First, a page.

How to navigate the implications of doing business abroad

As technology continues to make the world seem smaller, more U.S.-based companies are looking overseas for untapped opportunities. International expansion has traditionally been undertaken primarily by large, multi-national companies. Today, small, private companies are increasingly venturing outside the U.S. But seeking overseas opportunities comes with a different rulebook. What are the hazards and pitfalls that companies may encounter when expanding internationally?

Smart Business spoke with Greg Brown, tax partner at Sensiba San Filippo LLP, to discuss why more businesses are considering overseas expansion and what they need to know before investing in international markets.

Why are more and more companies looking overseas for opportunity?

In recent years, we’ve seen locally based companies looking into international expansion for two primary reasons: increased sales opportunities and access to new talent pools. Consumer markets are expanding across the globe, while Bay Area technology companies are increasingly looking to India, the U.K. and Asia for specialized talent. In both cases, in order to increase their probability of success, company decision-makers need to educate themselves or partner with those who know about the geographies they are entering.

What’s the first thing a company should do prior to opening a foreign operation?  

Most businesses considering foreign expansion already have a good idea where they want to go and why they are going there, but their certainty isn’t always the result of thorough planning. It is not unusual for a business to make a snap decision about entering into a contract with a foreign customer or to hire a talented foreign employee without doing its homework. While the business decision may make sense, the company may not know the operational or cultural challenges and the tax implications of the decision.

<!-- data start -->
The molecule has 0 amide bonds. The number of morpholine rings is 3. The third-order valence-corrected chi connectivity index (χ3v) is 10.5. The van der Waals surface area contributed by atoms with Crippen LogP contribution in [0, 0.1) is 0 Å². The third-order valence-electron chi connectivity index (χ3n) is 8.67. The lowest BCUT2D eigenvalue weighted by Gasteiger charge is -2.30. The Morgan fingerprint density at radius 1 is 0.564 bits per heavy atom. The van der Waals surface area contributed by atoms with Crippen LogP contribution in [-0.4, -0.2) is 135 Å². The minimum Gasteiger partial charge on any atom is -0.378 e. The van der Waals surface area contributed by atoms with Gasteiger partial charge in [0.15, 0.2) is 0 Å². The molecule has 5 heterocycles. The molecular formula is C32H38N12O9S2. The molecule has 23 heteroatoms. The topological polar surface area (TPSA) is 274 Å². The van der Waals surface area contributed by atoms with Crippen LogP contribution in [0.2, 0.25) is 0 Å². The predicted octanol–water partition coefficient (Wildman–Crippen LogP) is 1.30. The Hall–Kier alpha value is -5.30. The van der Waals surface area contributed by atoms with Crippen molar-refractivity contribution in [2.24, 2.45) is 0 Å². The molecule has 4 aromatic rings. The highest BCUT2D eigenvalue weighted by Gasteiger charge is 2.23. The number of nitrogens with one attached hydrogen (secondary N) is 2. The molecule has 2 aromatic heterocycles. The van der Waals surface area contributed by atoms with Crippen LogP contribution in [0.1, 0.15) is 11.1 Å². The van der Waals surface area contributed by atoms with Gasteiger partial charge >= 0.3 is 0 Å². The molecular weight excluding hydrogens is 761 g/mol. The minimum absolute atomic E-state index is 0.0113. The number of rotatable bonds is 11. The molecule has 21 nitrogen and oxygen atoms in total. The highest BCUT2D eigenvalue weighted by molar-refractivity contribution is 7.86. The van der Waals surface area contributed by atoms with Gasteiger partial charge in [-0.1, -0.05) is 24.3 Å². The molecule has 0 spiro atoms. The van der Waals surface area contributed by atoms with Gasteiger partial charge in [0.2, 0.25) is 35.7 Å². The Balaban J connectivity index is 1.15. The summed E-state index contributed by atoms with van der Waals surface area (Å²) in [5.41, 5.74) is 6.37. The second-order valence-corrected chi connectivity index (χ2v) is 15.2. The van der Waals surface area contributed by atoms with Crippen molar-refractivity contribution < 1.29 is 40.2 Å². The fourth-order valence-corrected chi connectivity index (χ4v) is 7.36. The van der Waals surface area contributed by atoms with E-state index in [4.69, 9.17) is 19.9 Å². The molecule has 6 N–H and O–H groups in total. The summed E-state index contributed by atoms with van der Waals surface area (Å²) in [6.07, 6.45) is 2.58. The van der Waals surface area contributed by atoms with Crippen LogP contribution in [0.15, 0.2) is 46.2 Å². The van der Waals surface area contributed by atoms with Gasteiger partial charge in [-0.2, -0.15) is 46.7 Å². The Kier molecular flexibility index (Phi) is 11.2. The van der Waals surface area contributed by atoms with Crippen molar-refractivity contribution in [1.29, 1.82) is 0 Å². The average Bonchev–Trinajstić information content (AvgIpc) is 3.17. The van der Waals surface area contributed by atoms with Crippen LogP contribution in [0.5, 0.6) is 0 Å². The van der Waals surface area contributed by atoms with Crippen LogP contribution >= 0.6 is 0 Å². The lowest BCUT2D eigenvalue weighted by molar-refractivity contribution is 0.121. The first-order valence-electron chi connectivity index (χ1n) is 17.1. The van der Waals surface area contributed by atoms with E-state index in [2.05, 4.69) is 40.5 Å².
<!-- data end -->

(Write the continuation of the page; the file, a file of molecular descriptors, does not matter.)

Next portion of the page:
Companies venturing out should use qualified advisers who have local connections and experience in the country where they are considering doing business. These advisers can navigate through the applicable laws and provide valuable advisory services to the stateside leaders. Many law and accounting firms have international resources and can often connect their clients with these advisers through global professional affiliations.

How can culture affect the outcome of an overseas venture?

Cultural differences are often overlooked during international expansion. Without prior experience in a specific location or the luxury of a local partner, it’s easy to miss cultural differences that could significantly impact the success of a venture. An understanding of proper manners and etiquette are important and should be valued. A local adviser or business partner can help you understand cultural differences ahead of time and potentially avoid embarrassing faux pas.

How important are the tax ramifications of international business?

The tax ramifications of operating in a foreign country are an important aspect of the overall business decision. Businesses should consider what level of activity would cause them to come under the laws of another country, and what they’ll need to do to ensure compliance. Even having a few employees in a foreign country may require the company to file tax returns and possibly pay tax. Establishing a subsidiary comes with additional requirements, such as transfer pricing agreements.  

Moving existing employees to another country or having them work overseas will more than likely require them to pay foreign and U.S. taxes. It is normal for companies to enter into agreements with these employees in order to equalize the financial tax burden and benefits that result from overseas employment.

Any other advice you want to share?

Have a clear vision of what you want to do, educate yourself and your team, and use competent legal, tax and business advisers. Start by talking with your lawyer and accountant. Many professional advisory firms have experience in foreign operations and very useful contacts in other countries that can help ensure that your venture has the greatest possibility for success.

Greg Brown, CPA, MST, is a tax partner at Sensiba San Filippo LLP. Reach him at (408) 286-7780 or [email protected].

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